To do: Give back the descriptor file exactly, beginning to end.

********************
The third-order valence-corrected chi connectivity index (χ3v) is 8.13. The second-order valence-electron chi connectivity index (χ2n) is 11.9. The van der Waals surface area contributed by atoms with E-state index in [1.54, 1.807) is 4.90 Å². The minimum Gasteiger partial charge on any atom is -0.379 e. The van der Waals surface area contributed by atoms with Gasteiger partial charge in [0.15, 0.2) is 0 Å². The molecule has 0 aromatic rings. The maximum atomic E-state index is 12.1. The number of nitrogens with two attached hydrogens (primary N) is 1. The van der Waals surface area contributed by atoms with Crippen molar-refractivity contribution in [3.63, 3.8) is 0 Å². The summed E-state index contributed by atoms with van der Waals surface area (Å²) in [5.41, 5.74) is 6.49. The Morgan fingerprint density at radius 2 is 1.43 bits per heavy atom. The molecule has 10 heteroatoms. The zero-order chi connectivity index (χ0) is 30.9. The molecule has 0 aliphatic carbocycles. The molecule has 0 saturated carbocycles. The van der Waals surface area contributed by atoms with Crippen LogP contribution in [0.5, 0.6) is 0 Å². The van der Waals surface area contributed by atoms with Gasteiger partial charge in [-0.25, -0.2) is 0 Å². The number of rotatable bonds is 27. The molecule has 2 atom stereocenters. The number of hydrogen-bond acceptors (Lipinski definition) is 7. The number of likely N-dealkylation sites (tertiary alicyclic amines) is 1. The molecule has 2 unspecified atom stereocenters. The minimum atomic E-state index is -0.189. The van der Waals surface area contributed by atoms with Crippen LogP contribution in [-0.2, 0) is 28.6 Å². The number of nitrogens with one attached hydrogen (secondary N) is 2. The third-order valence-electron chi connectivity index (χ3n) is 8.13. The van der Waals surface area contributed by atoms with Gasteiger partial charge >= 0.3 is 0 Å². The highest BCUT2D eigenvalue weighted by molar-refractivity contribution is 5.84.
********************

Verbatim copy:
The third-order valence-corrected chi connectivity index (χ3v) is 8.13. The second-order valence-electron chi connectivity index (χ2n) is 11.9. The van der Waals surface area contributed by atoms with E-state index in [1.54, 1.807) is 4.90 Å². The minimum Gasteiger partial charge on any atom is -0.379 e. The van der Waals surface area contributed by atoms with Gasteiger partial charge in [0.15, 0.2) is 0 Å². The molecule has 0 aromatic rings. The maximum atomic E-state index is 12.1. The number of nitrogens with two attached hydrogens (primary N) is 1. The van der Waals surface area contributed by atoms with Crippen molar-refractivity contribution in [3.63, 3.8) is 0 Å². The summed E-state index contributed by atoms with van der Waals surface area (Å²) in [5.41, 5.74) is 6.49. The Morgan fingerprint density at radius 2 is 1.43 bits per heavy atom. The molecule has 10 heteroatoms. The zero-order chi connectivity index (χ0) is 30.9. The molecule has 0 aliphatic carbocycles. The molecule has 0 saturated carbocycles. The van der Waals surface area contributed by atoms with Crippen LogP contribution in [0.5, 0.6) is 0 Å². The van der Waals surface area contributed by atoms with Gasteiger partial charge in [-0.25, -0.2) is 0 Å². The number of rotatable bonds is 27. The molecule has 2 atom stereocenters. The number of hydrogen-bond acceptors (Lipinski definition) is 7. The number of likely N-dealkylation sites (tertiary alicyclic amines) is 1. The molecule has 2 unspecified atom stereocenters. The minimum atomic E-state index is -0.189. The van der Waals surface area contributed by atoms with Crippen LogP contribution in [-0.2, 0) is 28.6 Å². The number of nitrogens with one attached hydrogen (secondary N) is 2. The third-order valence-electron chi connectivity index (χ3n) is 8.13. The van der Waals surface area contributed by atoms with Gasteiger partial charge >= 0.3 is 0 Å². The highest BCUT2D eigenvalue weighted by molar-refractivity contribution is 5.84.